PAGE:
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Re: What is the logic of storing XML in a Database?

From: Cimode <cimode_at_hotmail.com>
Date: 31 Mar 2007 03:50:47 -0700
Message-ID: <1175338247.562388.316620@y80g2000hsf.googlegroups.com>


On 30 mar, 22:32, Bernard Peek <b..._at_alpha.shrdlu.com> wrote:
> On 2007-03-30, Cimode <cim..._at_hotmail.com> wrote:
>
> >> It can certainly
> >> transfer data and so could replace simple CSV formats. But XML can also
> >> incorporate information about constraints and relationships, I don't believe
> >> ODBC can. If ODBC or similar can handle the communication then it's
> >> probably
> > I am not convinced ODBC or any provider's role is to transport a
> > *message* the same way XML or a CSV does. XML, CSV are file formats
> > while providers ODBC are a middleware that acts as a *translator*
> > between different database querying protocols and querying languages.
>
> Filling the same role as brokers like Biztalk.
I guess you could see it that way. A provider pretty much could also be seen as an *on the fly* system data interface program (a little bit like a common language streamer of data between different systems).

> > When one demands a view from ORACLE on SQL Server, the provider acts
> > as a binding protocol to *represent* the view in SQL Server readable
> > format and vice versa. In such perspective, the schema information is
> > automatically shared as well as the data. In such perspective, the
> > idea is that no additional operation needs to be done to share both
> > header, constraints and data to allow for user interpretation.
> > Besides, providers's code are validated by db editors as a standard
> > while XML and or CSV are usually developped internally. That is done
> > at a much lower cost at all level.
>
> OK, that handles much of the heavy-lifting of direct database-to-database
> transfers, and more efficiently than XML does. But XML isn't restricted to
> those transactions.

Correct. But the point seems that direct provider connexion not only handles *heavy lfting* but it also does *not* have to carry some lifting exclusive to message transport approach using XML. The fact they both have the same end result drives me doubt the real usefulness of using XML as a valid solution to carry data from one system to another system's end user.

> >> preferable to XML. But as I said, I think it needs a more capable language
> >> than the one used on ODBC.
> > ODBC is an underoptimized obsolete provider which has been replaced by
> > OLE-DB and the current tendancy is for Native Providers. It seems
> > difficult for me to compare file formats to middleware.
>
> The job is the same whatever the label. An XML system consists of a data
> source with an XML parser, a data sink with an XML parser, and a transport
> mechanism.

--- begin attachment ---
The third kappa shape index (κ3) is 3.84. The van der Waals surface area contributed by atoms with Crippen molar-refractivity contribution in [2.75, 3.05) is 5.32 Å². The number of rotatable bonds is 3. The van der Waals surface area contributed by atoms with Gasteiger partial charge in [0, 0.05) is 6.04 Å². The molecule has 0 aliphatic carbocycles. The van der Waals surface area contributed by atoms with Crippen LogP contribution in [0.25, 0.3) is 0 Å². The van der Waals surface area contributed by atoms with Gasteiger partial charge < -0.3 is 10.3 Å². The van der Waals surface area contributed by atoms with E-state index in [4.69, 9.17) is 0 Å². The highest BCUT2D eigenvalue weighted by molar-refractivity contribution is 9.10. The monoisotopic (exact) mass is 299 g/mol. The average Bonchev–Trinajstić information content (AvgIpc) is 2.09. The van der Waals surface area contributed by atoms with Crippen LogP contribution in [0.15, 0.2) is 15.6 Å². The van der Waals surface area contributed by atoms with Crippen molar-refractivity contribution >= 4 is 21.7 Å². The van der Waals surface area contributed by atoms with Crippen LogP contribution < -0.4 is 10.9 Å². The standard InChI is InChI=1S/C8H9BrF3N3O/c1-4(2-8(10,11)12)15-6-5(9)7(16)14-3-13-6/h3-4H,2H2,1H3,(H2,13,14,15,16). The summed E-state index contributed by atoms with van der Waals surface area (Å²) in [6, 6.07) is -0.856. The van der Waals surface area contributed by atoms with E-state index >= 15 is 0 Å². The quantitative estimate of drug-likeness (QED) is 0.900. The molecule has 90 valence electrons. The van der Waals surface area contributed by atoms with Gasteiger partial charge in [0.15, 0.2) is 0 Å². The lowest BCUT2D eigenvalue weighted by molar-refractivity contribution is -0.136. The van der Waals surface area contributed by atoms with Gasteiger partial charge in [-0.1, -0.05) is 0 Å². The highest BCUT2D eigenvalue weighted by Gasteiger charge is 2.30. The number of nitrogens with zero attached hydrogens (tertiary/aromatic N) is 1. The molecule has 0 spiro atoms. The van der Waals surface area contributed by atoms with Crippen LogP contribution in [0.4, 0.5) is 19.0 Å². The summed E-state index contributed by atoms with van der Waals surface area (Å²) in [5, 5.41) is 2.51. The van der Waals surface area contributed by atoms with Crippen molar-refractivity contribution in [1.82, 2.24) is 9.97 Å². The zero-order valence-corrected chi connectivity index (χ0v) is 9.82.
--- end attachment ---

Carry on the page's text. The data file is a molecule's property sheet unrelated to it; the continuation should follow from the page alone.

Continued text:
> >> There is a database dump format that exports the database structure and data
> >> in the form of a single SQL command that can create it. If that only
> >> included standards-compliant SQL then it would be a better transfer mediam
> >> than eiher ODBC or XML. But if it contains code that isn't executable in a
> >> different SQL dialect its capabilities are more limited.
> > For view definitions, providers support the translation of most
> > *select* instruction which are sufficient for view definition. The
> > remaining 5% are very specific and proprietary that one easily parse
> > with native providers.
>
> OK
>
>
>
>
>
> > When using *message carrying* approach (sending XML, CSV), one has to:
>
> > --> Run a query against the DB (Eat DB resources)
> > --> Run a XML parser to populate a the query schema and data into an
> > XML file (Eat CPU + Eat Disk)
> > --> Send the file to a receiver (Eat Bandwidth)
> > --> Run XML parser to interpretate data + schema received (Eat CPU +
> > Disk)
> > --> Run parsing into new db of the extracted information (Eat CPU +
> > Disk) on db server
>
> > When using *provider approach*
>
> > --> Receiver send schema info (binding) needed to server (Eats schema
> > bandwidth - neglectable)
> > --> Sender provider parses schema info into server usable SQL
> > instruction (Eat slight CPU for compile )
> > --> Sender sends data + schema (Eat Bandwidth for data in table format
> > - less verbose than XML)
> > --> Receiver presents data.
>
> > Do you still believe that there is a real need for XML except for
> > consuming extra resource?
>
> It's not as efficient in terms of processor power used, and there are better
> methods for a lot of the things it is used for.
>From what I have seen so far, it seems however that it's not just
about processor, but also about disk and time of completion. Not only XML (and to a lesser extent CSV) consumes unecessary CPU, but it also mobilizes unecessary disk space and bandwidth (because of verbose overhead unless compressed prior to transport). The provider based approach allows to consumes only the nessecary bandwidth to get the data to the final end remote user.

<<But XML is still useful for many tasks.>> As far as getting data from a system to another, I really do not believe any interest in using it. It seems its use could and maybe, should be restricted to specific ultra lightweigth punctual carrying of schema or format information such as conveying information about presentation issues (format on documents). That would be consistent with its origin.

Somehow, I think the mistake is to try to use XML *at any cost* while it clearly is *not* adapted and underoptimized for carrying data between systems (to each problem a fitting solution). Could we agree on that and conclude this nice conversation?

> --
> b..._at_shrdlu.com
> In search of cognoscenti
Received on Sat Mar 31 2007 - 05:50:47 CDT

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